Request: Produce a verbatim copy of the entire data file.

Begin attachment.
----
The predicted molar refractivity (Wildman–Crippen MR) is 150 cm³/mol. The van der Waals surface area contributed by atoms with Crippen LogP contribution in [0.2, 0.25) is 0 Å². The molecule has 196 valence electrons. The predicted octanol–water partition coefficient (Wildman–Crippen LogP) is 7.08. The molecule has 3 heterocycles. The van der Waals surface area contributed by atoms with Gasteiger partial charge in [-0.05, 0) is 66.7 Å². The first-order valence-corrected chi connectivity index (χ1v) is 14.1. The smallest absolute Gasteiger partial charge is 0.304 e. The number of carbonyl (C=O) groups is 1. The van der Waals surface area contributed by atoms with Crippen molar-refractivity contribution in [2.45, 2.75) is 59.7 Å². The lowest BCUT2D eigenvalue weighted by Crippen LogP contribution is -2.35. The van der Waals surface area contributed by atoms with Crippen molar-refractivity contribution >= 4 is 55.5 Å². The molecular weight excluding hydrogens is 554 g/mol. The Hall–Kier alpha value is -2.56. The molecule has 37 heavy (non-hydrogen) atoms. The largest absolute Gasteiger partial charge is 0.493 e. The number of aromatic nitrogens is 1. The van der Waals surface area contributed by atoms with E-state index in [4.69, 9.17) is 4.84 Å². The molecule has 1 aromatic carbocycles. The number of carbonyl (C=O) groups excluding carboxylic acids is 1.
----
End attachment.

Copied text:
The predicted molar refractivity (Wildman–Crippen MR) is 150 cm³/mol. The van der Waals surface area contributed by atoms with Crippen LogP contribution in [0.2, 0.25) is 0 Å². The molecule has 196 valence electrons. The predicted octanol–water partition coefficient (Wildman–Crippen LogP) is 7.08. The molecule has 3 heterocycles. The van der Waals surface area contributed by atoms with Gasteiger partial charge in [-0.05, 0) is 66.7 Å². The first-order valence-corrected chi connectivity index (χ1v) is 14.1. The smallest absolute Gasteiger partial charge is 0.304 e. The number of carbonyl (C=O) groups is 1. The van der Waals surface area contributed by atoms with Crippen molar-refractivity contribution in [2.45, 2.75) is 59.7 Å². The lowest BCUT2D eigenvalue weighted by Crippen LogP contribution is -2.35. The van der Waals surface area contributed by atoms with Crippen molar-refractivity contribution >= 4 is 55.5 Å². The molecular weight excluding hydrogens is 554 g/mol. The Hall–Kier alpha value is -2.56. The molecule has 37 heavy (non-hydrogen) atoms. The largest absolute Gasteiger partial charge is 0.493 e. The number of aromatic nitrogens is 1. The van der Waals surface area contributed by atoms with E-state index in [4.69, 9.17) is 4.84 Å². The molecule has 1 aromatic carbocycles. The number of carbonyl (C=O) groups excluding carboxylic acids is 1.